“Everything we do here has a downside,” NRA official Kayne Robinson says on the tapes. “Don’t anybody kid yourself about this great macho thing of going down there and showing our chest and showing how damn tough we are. … We are in deep s*** on this deal. … And so anything we do here is going to be a matter of trying to decide the best of a whole bunch of very, very bad choices.”
The tapes of the NRA discussions were recorded secretly by a participant and shared on the condition that the participant’s name not be divulged. NPR has taken steps to verify the tapes’ authenticity, including by confirming the identities of those speaking on the tapes with two sources and comparing the voices on the calls with publicly available audio.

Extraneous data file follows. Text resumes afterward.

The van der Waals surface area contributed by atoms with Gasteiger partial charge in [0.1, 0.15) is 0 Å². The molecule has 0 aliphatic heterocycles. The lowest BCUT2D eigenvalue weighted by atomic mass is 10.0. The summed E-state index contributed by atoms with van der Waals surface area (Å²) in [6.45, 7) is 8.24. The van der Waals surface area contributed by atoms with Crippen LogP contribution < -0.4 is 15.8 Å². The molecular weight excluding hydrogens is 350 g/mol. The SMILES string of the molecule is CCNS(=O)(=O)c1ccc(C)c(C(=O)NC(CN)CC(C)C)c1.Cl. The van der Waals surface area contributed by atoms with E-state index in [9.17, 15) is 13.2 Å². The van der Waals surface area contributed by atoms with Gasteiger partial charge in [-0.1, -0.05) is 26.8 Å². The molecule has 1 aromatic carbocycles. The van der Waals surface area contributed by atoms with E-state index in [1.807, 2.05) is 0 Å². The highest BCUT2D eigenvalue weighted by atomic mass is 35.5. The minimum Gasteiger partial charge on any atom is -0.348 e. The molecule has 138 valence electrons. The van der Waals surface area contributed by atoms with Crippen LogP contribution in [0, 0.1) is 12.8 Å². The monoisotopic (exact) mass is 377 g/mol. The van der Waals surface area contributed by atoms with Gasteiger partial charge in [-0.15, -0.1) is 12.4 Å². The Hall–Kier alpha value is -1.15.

In addition to mapping out their national strategy, NRA leaders can also be heard describing the organization’s more activist members in surprisingly harsh terms, deriding them as “hillbillies” and “fruitcakes” who might go off script after Columbine and embarrass them.
And they dismiss conservative politicians and gun industry representatives as largely inconsequential players, saying they will do whatever the NRA proposes. Members of Congress, one participant says, have asked the NRA to “secretly provide them with talking points.”